6

I know that every kid hits milestones at different times, and there's no real "right" age, but roughly when should by son (now 4) start to really understand things like "next month"?

He kind of, sort of, knows his days of the week, but still has trouble conceptualizing "we're going to visit your friend a week from tomorrow... today is Monday. Tomorrow is Tuesday, then Wednesday, Thursday, Friday, Saturday, Sunday, Monday again, and then Tuesday again, and we'll see her then."

Trying to explain things like "how long until Christmas" seems pretty futile.

At what point should we start to see him being able to make these connections? Are there things that we can do to help him gain a better perspective on time?

10

My seven year-old only differentiates time out to about a week. He understands longer time intervals, but just doesn't care. To him, if it's not until next week, it may as well be next year.

My four year-old often still says "tomorrow" when she means "sometime in the future." However, if I press her, she will admit she didn't mean tomorrow tomorrow, she meant in a long time. She understands there's a difference, but doesn't care. If it's not happening today, it may as well be next year.

Verbally, there's not much we've found that helps. We just use their own categories and say "not for a long time" if it's outside their "temporal zone."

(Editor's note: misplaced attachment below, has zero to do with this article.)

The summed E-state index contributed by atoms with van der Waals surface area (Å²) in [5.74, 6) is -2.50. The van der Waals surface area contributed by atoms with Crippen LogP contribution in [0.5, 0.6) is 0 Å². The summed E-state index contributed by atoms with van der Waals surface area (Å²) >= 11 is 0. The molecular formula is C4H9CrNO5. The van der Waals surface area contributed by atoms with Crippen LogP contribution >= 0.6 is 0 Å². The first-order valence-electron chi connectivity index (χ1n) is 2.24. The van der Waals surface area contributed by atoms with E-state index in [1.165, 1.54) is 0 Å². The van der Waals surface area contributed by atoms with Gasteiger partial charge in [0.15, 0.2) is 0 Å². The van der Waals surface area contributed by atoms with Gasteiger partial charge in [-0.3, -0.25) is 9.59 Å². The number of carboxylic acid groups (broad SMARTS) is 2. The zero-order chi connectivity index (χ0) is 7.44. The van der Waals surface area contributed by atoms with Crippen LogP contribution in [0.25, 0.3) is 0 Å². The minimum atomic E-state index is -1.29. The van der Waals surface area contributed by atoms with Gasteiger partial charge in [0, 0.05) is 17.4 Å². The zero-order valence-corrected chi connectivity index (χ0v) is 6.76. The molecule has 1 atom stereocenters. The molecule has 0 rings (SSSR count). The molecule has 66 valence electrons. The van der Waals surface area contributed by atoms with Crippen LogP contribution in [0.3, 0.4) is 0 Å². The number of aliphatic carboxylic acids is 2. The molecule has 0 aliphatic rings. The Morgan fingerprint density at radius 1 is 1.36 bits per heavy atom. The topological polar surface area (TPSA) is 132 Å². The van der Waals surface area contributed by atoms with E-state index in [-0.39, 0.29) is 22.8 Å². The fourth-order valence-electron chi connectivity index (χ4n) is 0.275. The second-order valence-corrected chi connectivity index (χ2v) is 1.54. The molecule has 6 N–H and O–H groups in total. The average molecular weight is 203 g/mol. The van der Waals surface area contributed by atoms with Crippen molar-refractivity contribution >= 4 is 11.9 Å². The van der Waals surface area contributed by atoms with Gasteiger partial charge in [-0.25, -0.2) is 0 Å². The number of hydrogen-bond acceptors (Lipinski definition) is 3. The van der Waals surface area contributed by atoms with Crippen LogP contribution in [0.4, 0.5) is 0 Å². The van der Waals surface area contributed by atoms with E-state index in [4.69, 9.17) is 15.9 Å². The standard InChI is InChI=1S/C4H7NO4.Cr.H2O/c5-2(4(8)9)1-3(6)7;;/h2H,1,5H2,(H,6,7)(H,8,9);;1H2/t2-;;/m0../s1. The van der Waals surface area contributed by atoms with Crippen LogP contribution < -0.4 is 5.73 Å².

Visually, we have a calendar that my wife Xs off with the kids each morning as part of their routine. When they're excited about an event, we can show them on the calendar. They can usually remember the day even if we don't mark it.

We've found this helps them visualize time intervals better. At the very least, it gives us somewhere to redirect their repeated questions.

I don't know how much of the problem with our four year-old is that she simply isn't familiar enough with the terms yet. That's something you have to explicitly teach. My wife started using this "time wall" to teach it, but it's too soon to tell how much it will help.

time wall

1

I teach seventh grade (11 turning 12), and though the kids understand periods like months and years intellectually, many don't have an emotional feel for it. Any reward or punishment more than a week in the future is worthless. Anything more is so far in the future that it's insignificant compared to "now".

If you want to help him grasp "one month", like the an upcoming trip to Disneyland, you could post a countdown calendar and cross off a day every night before bed. It might help, but I don't think it would solve a problem because I don't think you have a problem.

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